Chicago Portage

Chicago Portage

Yesterday morning I took the new car to the Portage which is where the remaining photos on this page were taken, including the car’s portrait. It was a good day for turtles. And I had 25 species of birds which is not remarkable, but among them were Yellow-Rumped Warbler, Brown Creeper and Ruby-Crowned Kinglet, first-of-year sightings for me, confirming passerine migration has definitely begun. The warblers and kinglets were up too high in the treetops for photographs, but that’s where the bugs were on our first really balmy day. More Painted Turtles.

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I spent most of yesterday evening looking for title to the Taurus because I want to donate it as it was definitely not worth trading in. I didn’t even drive it to the dealer, I took a taxi. I was sure I knew where I was hiding the title, but after much ridiculous and hapless searching, I have given up looking for it and am going to get a duplicate issued. Getting organized is on my list of things to do this summer, not this week.

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Two more Blue-Winged Teal flushed when I walked by, and while I’m sorry I disturbed them, you can see the blue on their wings.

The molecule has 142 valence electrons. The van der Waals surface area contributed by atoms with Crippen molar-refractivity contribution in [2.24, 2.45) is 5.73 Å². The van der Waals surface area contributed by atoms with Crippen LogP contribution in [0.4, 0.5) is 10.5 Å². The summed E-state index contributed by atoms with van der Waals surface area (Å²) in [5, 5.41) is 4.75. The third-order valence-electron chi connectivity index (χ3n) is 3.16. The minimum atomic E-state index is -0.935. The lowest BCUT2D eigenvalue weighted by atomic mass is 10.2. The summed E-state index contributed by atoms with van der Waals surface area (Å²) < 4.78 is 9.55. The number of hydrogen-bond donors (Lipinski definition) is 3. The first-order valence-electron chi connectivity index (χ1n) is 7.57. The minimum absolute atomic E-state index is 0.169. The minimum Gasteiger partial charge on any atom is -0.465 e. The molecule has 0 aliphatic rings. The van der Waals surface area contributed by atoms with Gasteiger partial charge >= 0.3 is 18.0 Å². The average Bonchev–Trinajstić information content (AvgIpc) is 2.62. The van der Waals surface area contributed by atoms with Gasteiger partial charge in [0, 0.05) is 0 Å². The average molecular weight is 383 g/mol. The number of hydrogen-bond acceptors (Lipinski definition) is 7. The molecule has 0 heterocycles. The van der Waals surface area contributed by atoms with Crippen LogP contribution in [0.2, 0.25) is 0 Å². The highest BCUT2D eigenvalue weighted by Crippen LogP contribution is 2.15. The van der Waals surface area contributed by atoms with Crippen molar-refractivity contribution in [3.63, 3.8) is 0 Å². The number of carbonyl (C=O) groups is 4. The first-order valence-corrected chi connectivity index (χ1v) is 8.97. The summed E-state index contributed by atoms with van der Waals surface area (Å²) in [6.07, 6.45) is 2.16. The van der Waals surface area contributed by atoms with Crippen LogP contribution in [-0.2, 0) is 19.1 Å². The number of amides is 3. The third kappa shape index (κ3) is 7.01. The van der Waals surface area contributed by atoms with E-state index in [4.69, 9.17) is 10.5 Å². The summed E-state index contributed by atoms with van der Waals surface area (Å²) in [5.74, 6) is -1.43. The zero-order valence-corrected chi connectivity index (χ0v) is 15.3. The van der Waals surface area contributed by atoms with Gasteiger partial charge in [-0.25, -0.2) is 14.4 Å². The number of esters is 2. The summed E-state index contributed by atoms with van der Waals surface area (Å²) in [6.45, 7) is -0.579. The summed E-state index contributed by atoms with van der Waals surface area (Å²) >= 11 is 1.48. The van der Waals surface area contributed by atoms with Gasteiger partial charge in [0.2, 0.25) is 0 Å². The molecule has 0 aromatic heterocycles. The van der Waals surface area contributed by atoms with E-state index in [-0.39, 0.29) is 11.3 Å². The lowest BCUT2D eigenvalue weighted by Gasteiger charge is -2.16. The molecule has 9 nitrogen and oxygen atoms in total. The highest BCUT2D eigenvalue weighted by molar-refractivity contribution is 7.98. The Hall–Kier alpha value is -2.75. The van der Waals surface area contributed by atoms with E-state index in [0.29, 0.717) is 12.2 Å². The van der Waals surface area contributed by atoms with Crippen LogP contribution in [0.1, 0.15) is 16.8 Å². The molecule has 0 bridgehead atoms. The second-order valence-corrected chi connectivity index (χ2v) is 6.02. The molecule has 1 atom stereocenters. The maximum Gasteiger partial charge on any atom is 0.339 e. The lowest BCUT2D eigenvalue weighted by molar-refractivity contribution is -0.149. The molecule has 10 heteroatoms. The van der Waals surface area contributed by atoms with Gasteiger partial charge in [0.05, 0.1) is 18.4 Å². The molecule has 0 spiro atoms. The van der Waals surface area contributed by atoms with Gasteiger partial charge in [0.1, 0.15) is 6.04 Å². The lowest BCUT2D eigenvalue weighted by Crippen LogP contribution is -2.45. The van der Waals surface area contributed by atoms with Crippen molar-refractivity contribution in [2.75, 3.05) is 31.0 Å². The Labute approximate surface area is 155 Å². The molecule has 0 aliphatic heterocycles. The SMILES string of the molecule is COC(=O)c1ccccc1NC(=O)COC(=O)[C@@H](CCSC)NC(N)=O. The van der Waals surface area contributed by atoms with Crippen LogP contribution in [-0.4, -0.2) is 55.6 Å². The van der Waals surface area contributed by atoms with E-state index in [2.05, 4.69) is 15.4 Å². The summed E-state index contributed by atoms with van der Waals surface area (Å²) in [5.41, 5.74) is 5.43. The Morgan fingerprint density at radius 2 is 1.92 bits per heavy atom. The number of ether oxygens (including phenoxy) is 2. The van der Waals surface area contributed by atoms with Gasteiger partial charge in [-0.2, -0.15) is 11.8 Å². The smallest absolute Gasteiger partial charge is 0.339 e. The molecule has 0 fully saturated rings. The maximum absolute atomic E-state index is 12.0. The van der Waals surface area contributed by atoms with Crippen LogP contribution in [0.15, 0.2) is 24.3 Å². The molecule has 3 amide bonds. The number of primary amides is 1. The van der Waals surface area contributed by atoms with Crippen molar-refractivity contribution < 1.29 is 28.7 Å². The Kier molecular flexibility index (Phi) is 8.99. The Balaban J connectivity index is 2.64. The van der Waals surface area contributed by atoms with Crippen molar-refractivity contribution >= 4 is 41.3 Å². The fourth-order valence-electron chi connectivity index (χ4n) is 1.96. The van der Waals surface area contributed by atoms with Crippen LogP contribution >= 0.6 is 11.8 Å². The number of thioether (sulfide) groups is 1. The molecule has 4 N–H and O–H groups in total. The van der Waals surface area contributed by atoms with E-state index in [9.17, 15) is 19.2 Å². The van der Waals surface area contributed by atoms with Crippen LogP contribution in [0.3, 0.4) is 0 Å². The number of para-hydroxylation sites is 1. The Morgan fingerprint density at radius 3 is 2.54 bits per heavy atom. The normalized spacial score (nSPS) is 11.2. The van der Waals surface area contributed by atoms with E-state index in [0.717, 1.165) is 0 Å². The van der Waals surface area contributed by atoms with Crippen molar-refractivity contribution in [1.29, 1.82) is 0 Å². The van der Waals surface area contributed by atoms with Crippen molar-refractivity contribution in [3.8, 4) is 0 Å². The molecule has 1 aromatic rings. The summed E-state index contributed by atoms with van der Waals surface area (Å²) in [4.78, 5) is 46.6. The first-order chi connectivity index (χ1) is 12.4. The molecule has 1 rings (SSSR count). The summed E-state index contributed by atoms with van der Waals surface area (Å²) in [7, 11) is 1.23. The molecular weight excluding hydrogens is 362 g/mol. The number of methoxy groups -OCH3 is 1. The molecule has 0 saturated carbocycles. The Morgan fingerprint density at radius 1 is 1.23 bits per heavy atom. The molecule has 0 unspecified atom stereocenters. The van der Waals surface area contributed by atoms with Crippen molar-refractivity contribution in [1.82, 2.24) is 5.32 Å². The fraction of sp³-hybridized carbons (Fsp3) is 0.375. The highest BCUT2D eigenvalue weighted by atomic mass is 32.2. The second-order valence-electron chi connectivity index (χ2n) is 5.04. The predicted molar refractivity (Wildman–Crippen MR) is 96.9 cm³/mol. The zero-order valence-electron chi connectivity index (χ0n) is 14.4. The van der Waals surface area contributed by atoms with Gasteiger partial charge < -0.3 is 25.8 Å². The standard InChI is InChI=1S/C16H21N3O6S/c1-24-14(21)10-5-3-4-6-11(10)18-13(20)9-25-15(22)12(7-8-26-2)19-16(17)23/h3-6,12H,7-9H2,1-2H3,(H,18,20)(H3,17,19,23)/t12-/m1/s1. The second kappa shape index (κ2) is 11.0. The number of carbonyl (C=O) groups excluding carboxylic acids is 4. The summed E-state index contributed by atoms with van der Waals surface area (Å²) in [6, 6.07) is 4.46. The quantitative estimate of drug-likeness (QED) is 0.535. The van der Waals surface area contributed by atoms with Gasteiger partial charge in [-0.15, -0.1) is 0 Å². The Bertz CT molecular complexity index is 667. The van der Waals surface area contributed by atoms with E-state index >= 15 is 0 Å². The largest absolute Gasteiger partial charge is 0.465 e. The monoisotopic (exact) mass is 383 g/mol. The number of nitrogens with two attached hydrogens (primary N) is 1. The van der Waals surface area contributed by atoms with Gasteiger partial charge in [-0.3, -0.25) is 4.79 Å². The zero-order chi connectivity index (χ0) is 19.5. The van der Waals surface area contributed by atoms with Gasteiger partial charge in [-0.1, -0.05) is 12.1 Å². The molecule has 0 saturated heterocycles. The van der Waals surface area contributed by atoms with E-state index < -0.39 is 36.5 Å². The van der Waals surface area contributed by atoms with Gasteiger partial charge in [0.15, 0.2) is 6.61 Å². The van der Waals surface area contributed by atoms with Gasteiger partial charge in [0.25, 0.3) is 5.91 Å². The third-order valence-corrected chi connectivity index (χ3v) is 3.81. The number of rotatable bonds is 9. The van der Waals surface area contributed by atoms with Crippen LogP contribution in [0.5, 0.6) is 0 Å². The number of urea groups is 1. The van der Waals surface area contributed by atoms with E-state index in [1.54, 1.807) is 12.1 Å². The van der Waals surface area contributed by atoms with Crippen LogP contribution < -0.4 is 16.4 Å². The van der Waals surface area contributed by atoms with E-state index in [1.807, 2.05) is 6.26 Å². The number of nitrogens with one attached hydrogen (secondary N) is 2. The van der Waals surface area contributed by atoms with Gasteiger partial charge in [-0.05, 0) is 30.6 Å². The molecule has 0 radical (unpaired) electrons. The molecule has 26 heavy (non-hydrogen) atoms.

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Wetlands and Bottomlands

Hennepin-Hopper

Hennepin-Hopper

Last Sunday my friend Lesa and I joined Jeff Smith’s DuPage Birding Club outing to the Dixon Waterfowl Refuge at Hennepin-Hopper Lakes in Bureau County, Illinois.  The weather was cooler than predicted and cloudy, but it was good to get out. As you can read the link, the refuge is fairly new. Twenty years ago the water was still drained out of it for soybean and corn fields. Since restoration, Hennepin-Hopper has attained Audubon Important Bird Area status and in February of 2012 was listed as a wetland of international importance.

Red-Winged Blackbird

Red-Winged Blackbird

On the map, Hennepin-Hopper inhabits an area to the south and east of the crook in the Illinois River when it changes course from west to south. In addition to marshes and lakes, there are a lot of bottomlands close to the river as well. We walked a trail through the marshes that border the lakes, and there we saw and heard plenty of Red-Winged Blackbirds and Song Sparrows proclaiming their territories.

Song Sparrow

Song Sparrow

I believe we had all seven woodpecker species: Downy, Hairy, Northern Flicker, Red-Bellied, Red-Headed, Yellow-Bellied Sapsucker and Pileated, which is the rarest of all, but for some reason the Pileated was the only one I got representative pictures of, and it was far away.

Pileated Woodpecker

Pileated Woodpecker

Pileated Woodpecker

Pileated Woodpecker

We had a couple Red-Tailed Hawks and Northern Harriers. One Red-Tail was close enough to photograph. Click on the picture to see a larger image.